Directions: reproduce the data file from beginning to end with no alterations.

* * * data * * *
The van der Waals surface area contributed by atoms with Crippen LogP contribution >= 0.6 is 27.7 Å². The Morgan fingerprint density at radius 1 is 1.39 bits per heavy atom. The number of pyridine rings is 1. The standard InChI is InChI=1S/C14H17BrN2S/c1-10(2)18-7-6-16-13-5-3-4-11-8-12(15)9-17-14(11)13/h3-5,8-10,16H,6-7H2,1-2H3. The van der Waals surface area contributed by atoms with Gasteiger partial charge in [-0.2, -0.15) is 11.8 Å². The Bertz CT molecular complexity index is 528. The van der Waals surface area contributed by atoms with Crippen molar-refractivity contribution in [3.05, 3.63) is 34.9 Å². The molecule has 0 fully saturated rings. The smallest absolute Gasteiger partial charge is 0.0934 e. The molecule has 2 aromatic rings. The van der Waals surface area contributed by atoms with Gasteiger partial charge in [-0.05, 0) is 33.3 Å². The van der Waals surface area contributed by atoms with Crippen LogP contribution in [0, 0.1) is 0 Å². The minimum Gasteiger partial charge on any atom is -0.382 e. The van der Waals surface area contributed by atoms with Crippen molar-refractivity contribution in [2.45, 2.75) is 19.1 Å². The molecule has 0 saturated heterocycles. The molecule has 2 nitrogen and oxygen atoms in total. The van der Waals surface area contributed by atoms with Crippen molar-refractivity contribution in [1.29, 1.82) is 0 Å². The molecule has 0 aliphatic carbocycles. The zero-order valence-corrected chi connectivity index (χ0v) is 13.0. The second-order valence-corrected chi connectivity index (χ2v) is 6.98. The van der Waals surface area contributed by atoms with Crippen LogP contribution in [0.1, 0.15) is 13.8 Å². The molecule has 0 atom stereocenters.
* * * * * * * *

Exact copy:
The van der Waals surface area contributed by atoms with Crippen LogP contribution >= 0.6 is 27.7 Å². The Morgan fingerprint density at radius 1 is 1.39 bits per heavy atom. The number of pyridine rings is 1. The standard InChI is InChI=1S/C14H17BrN2S/c1-10(2)18-7-6-16-13-5-3-4-11-8-12(15)9-17-14(11)13/h3-5,8-10,16H,6-7H2,1-2H3. The van der Waals surface area contributed by atoms with Gasteiger partial charge in [-0.2, -0.15) is 11.8 Å². The Bertz CT molecular complexity index is 528. The van der Waals surface area contributed by atoms with Crippen molar-refractivity contribution in [3.05, 3.63) is 34.9 Å². The molecule has 0 fully saturated rings. The smallest absolute Gasteiger partial charge is 0.0934 e. The molecule has 2 aromatic rings. The van der Waals surface area contributed by atoms with Gasteiger partial charge in [-0.05, 0) is 33.3 Å². The van der Waals surface area contributed by atoms with Crippen LogP contribution in [0, 0.1) is 0 Å². The minimum Gasteiger partial charge on any atom is -0.382 e. The van der Waals surface area contributed by atoms with Crippen molar-refractivity contribution in [2.45, 2.75) is 19.1 Å². The molecule has 0 saturated heterocycles. The molecule has 2 nitrogen and oxygen atoms in total. The van der Waals surface area contributed by atoms with Crippen molar-refractivity contribution in [1.29, 1.82) is 0 Å². The molecule has 0 aliphatic carbocycles. The zero-order valence-corrected chi connectivity index (χ0v) is 13.0. The second-order valence-corrected chi connectivity index (χ2v) is 6.98. The van der Waals surface area contributed by atoms with Crippen LogP contribution in [0.1, 0.15) is 13.8 Å². The molecule has 0 atom stereocenters.